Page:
William S. Dodge, the main expert on worldwide regulation, international transactions, and worldwide dispute decisions, has been named the inaugural holder of the John D. Ayer Chair in Business Law, the University of California, Davis, School of Law announced this week. This chair honors Professor Jack Ayer, an established instructor of financial ruin and other industrial law courses at UC Davis School of Law. Dodge has taught at UC Davis since 2015. “We are fortunate to have a student of the caliber of Professor Dodge,” Dean Kevin R. Johnson said. “This chair recognizes his scholarly, coaching, and provider excellence. We are indebted to the donors who made this chair feasible.”
Dodge served as a counselor on global law to the criminal adviser on the U.S. Department of State from 2011 to 2012 and as co-reporter for the American Law Institute’s Restatement (Fourth) of Foreign Relations Law from 2012 to 2018. He is a member of the State Department’s Advisory Committee on International Law and an adviser to the American Law Institute’s Restatement (Third) of the Conflict of Laws.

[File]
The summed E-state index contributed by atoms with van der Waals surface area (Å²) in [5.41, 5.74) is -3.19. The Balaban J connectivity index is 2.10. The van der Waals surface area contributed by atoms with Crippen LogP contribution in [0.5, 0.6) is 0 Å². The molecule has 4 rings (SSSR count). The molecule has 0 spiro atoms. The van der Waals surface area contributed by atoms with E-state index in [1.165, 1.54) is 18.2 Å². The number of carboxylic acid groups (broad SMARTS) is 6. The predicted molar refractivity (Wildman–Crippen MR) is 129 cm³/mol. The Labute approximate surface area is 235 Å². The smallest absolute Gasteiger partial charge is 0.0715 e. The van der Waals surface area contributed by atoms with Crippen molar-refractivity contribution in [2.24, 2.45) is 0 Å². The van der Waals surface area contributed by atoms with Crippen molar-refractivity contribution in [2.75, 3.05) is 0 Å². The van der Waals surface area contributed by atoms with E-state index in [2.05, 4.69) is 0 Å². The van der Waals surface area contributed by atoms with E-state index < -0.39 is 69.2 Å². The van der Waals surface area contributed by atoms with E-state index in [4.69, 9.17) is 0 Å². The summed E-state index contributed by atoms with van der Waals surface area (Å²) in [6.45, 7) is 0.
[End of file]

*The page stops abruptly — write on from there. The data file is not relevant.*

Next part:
Dodge is co-creator (with Detlev Vagts, Hannah Buxbaum, and Harold Koh) of the casebook Transnational Business Problems (6th ed. Foundation Press, 2019) and co-editor (with David Sloss and Michael Ramsey) of International Law in the U.S. Supreme Court: Continuity and Change (Cambridge University Press, 2011), which gained the American Society of International Law’s 2012 certificates of benefit. He has more than 50 other publications in books and regulation critiques, and his articles have been noted more than 30 times in courtroom reviews, including four instances with the aid of justices of the U.S. Supreme Court.
Dodge obtained the Rutter Distinguished Teaching Award at UC Davis and UC Hastings, where he was formerly the Roger J. Traynor Professor of Regulation. Dodge earned his bachelor’s degree in records, summa cum laude, from Yale University. After coaching English in Tianjin, China, he attended Yale Law School. He was a notes editor of the Yale Law Journal, served as director of the Lowenstein International Human Rights Project, and earned his law diploma.
Dodge clerked for Judge William A. Norris of the Ninth U.S. Circuit Court of Appeals and U.S. Supreme Court Justice Harry A. Blackmun. From 1993 to 1995, he became an attorney at Arnold & Porter in Washington, D.C. Endowed professorships are funded through gifts that might be invested as endowments to make certain ongoing scholarly studies assist successive endowed professorship holders via many generations. The professorships help UC Davis attract and keep excellent scholars and instructors from throughout the arena.